LONDON - The Jaguar F-Type sports car must achieve cost goals by the end of September or it won't be built, Jaguar's top executive said.
Jaguar has never said the F-Type would be built. But after a concept shown at the 2000 Detroit auto show was praised widely, Jaguar began to consider it seriously.
The F-Type is seen as a spiritual successor to the legendary E-Type, which ceased production in 1974.
"There is not a clear business case yet" for the F-Type, said Jaguar Managing Director Mike Beasley. "We want to do it. We're desperate to do it. But it's not cut and dried. We're already doing a lot of engineering. It's old territory for the concept, but a new territory for execution.''
Ford Motor Co. CEO Bill Ford has said each vehicle line must be individually profitable. Jaguar is part of Ford Motor's Premier Automotive Group of luxury brands.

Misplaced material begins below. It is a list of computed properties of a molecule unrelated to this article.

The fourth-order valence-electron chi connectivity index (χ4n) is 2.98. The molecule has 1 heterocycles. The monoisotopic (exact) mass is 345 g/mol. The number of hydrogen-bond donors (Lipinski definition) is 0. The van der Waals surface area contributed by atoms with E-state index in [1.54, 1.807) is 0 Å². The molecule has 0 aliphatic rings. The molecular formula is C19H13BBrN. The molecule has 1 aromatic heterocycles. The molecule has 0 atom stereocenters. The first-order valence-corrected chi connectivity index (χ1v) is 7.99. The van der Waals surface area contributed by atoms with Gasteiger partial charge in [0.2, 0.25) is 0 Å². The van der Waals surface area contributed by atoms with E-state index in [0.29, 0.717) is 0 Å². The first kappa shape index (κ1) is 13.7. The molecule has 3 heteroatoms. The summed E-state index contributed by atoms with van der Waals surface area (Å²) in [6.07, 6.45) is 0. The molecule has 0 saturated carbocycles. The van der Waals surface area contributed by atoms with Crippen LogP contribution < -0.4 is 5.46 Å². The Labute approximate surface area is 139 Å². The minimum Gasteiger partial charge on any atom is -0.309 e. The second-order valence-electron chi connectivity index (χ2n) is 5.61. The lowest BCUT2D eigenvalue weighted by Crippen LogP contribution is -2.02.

One issue for the F-Type is the use of aluminum. Some aluminum body panels would make the F-Type lighter and faster but more expensive. Using steel would require a more powerful engine to achieve the necessary performance, again adding to development costs.
"We want to use aluminum in great chunks, but in other areas we need steel" to keep costs down, Beasley said. "Certainly we have to have the power."
Said Beasley: "It has to be luxurious enough to be the modern E-Type," yet it also must be priced competitively. If approved, the F-Type would go on sale in late 2004 or early 2005.